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i27, below, is a beautiful Bomkai Sari from Orissa.  I wanted to show you the difference between Andhra and Oriya Ikat.
Typical Oriya motifs are fish, circles with geometric designs in them depicting the Rudraksh seeds used for prayer necklaces , conch shells and human figures.
Note the pattern below based on the rice powder Rangolis made by women outside their houses, and the small supplementary weft circles in the body
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This is a Baluchari Sari from Bengal. Balucharis are known for their depiction of mythology in their Pallavs. This one depicts the abduction of Sita in the Ramayana.
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i29 is a block printed silk sari by master craftsman, Mukesh. His specialty is combining different blocks to create patterns, and the use of exquisite base fabrics that are often traditional hand woven saris.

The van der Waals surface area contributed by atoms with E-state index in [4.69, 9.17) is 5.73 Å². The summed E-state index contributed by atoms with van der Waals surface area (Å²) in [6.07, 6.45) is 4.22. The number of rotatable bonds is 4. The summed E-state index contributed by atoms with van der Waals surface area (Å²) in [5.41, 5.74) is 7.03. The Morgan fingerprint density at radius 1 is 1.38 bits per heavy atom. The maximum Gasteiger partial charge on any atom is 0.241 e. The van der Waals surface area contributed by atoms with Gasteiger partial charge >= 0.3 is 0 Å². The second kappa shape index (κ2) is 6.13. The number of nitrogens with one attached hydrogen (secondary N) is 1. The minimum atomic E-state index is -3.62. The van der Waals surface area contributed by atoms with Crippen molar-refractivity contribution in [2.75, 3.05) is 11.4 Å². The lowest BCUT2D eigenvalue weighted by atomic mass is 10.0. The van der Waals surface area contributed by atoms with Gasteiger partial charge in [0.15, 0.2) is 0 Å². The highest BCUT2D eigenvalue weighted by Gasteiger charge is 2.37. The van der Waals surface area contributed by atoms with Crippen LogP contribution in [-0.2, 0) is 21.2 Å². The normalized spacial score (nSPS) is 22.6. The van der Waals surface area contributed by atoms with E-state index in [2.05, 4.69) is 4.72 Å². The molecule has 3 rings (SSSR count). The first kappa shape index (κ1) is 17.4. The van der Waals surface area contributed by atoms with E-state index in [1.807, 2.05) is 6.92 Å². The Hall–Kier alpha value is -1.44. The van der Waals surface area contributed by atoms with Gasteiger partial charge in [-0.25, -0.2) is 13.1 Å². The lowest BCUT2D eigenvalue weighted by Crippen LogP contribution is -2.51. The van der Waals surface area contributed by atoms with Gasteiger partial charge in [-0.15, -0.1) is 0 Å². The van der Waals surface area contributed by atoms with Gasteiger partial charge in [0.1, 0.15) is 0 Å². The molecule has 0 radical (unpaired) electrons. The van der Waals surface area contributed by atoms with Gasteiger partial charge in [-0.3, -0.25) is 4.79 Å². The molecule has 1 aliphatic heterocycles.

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Here is another Mukesh. The base is a cotton with zari hand loomed fabric from Mangalagiri,Andhra Pradesh. The large central motif is a combination of just a few blocks that have been cleverly manipulated
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i31 is a brocade silk sari that I bought from weavers living in the outskirts of Benaras.
These traditional weavers used to weave with draw looms before the use of jacquards.
Today, they work with Rahul Jain to revive Safavid velvets and lampas.
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I want to share three more unique textiles. I know I am wandering off to the rest of India, but these are irresistible!
This is Mashru from Gujarat, a glazed satin made on simple four harness looms, using ingenious drafting of threads, mixing silk or rayon warp with cotton weft, with vibrant stripes.
These fabrics are used by women from certain tribes to make their blouses.
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This is Chikan embroidery from Uttar Pradesh. Typically done on fine cotton, white on white.